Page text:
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November 22, 2014

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Boxing:

Historic feat provides target for Pacquiao

He can come close to Henry Armstrong by winning in a third weight class this year

Manny Pacquiao timelapse

Boxer Manny Pacquiao gets in some practice earlier this month.

If You Go

  • Who: Oscar De La Hoya vs. Manny Pacquiao
  • When: Saturday
  • Where: MGM Grand Garden Arena
  • Tickets: $150-$1,500, www.mgmgrand.com. (The original allotment of tickets sold out less than two hours after going on sale in September. A limited number of seats became available last week after a reconfiguration of the arena.)
  • Closed circuit: MGM Grand Conference Center, $60-$100
  • TV: Pay per view, $54.95

Boxing historians refer to it as the sport’s most extraordinary achievement.

In a span of 10 months, from October 1937 through August 1938, Henry Armstrong won world championship fights at featherweight, welterweight and lightweight — in that order.

He remains the only boxer in history to have held three world titles simultaneously.

No one will equal Armstrong’s accomplishment, if only because the rules of boxing no longer allow fighters to hold belts in more than one division at a time.

This week at the MGM Grand, however, four months after the 70th anniversary of Armstrong’s feat, Manny Pacquiao has an opportunity to come close.

Pacquiao, in his welterweight bout against Oscar De La Hoya at the Grand Garden Arena on Saturday night, will be fighting in his third weight class this year.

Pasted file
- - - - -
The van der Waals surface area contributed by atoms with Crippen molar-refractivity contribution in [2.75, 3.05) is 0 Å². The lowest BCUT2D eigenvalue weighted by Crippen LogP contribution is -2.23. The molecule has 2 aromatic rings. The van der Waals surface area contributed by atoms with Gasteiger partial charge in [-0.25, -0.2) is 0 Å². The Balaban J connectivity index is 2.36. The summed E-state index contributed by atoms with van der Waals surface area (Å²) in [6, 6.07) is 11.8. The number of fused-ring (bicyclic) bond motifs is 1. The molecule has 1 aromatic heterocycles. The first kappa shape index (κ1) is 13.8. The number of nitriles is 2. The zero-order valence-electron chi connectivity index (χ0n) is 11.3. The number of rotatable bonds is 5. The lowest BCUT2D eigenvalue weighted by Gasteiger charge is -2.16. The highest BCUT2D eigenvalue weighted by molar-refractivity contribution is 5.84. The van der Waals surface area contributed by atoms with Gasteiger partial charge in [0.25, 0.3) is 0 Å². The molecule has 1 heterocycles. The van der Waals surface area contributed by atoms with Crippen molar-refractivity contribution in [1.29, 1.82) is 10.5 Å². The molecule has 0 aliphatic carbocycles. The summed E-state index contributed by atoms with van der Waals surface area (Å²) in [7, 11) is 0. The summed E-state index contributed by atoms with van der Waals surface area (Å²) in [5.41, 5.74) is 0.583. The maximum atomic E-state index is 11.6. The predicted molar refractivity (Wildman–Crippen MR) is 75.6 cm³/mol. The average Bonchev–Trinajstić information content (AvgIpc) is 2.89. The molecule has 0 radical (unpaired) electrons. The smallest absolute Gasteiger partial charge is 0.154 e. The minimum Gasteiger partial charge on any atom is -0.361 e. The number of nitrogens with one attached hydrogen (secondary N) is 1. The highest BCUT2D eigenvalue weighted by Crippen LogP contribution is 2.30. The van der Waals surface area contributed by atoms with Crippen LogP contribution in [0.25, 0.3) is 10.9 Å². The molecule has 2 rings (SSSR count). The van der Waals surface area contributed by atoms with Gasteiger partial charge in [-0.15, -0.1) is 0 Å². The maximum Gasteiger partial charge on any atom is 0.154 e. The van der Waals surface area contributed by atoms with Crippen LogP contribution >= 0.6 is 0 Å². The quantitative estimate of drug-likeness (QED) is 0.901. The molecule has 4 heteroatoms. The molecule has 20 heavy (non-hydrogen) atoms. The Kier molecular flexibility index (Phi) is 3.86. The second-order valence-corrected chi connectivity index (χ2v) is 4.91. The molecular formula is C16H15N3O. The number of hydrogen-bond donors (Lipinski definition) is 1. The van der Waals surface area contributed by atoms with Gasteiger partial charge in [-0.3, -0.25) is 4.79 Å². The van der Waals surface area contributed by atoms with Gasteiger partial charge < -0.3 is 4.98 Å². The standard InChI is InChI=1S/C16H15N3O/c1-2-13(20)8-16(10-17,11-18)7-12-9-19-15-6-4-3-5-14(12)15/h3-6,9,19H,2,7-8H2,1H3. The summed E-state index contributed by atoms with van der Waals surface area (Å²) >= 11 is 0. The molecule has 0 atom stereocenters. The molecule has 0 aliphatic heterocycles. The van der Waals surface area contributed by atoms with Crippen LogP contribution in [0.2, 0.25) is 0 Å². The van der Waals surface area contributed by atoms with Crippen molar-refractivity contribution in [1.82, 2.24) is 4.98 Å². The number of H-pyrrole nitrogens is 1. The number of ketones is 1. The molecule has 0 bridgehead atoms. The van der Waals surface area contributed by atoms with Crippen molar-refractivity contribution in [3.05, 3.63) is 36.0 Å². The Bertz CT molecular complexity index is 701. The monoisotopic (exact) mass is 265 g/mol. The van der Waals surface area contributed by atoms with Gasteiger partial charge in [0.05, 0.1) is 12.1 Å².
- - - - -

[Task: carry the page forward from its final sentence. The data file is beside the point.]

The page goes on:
The first two fights were for world titles. Pacquiao won a decision against Juan Manuel Marquez for the super featherweight title (130 pounds) in March and stopped David Diaz for the lightweight belt (135) three months later.

No title is at stake in Saturday’s 147-pound showdown, though a victory by Pacquiao would cement his reputation as boxing’s best all-around fighter in any weight division.

An upset of De La Hoya would also establish Pacquiao’s streak in 2008 as a top contender for the most singular achievement since Armstrong’s.

“It will make boxing history,” Pacquiao said.

The comparison to Armstrong is valid yet imperfect. In his day, only eight weight divisions were recognized (about half the number as today), so his titles came at 126, 147 and 135 pounds.

Then again, Pacquiao will be competing in his third big fight in a row, without the benefit of any interim bouts to adjust to each new weight class.

Armstrong knocked out Petey Sarron in the sixth round to win the world featherweight championship Oct. 29, 1937, at Madison Square Garden. He then won a string of tuneup fights before facing Barney Ross and Lou Ambers in consecutive bouts. He scored 15-round decisions against Ross on May 31, 1938, for the welterweight title, and against Ambers on Aug. 17, 1938, for the lightweight title.

Armstrong’s welterweight title clash with Ross, because it featured a smaller world champ moving up to challenge an established heavier opponent, presents the most fitting comparison to this week’s bout at the MGM Grand.

Like Pacquiao, Armstrong, who had 11 losses on his record at the time, was installed as a betting underdog when he opted to step up to welterweight.

As The New York Times reported just before the fight, “John Doyle’s book quoted 1 to 2 against Ross to win the decision and 3 to 1 against Ross scoring a knockout. The quotation against Armstrong scoring the decision was 3 to 2 and against his scoring a knockout 2 1/2 to 1.”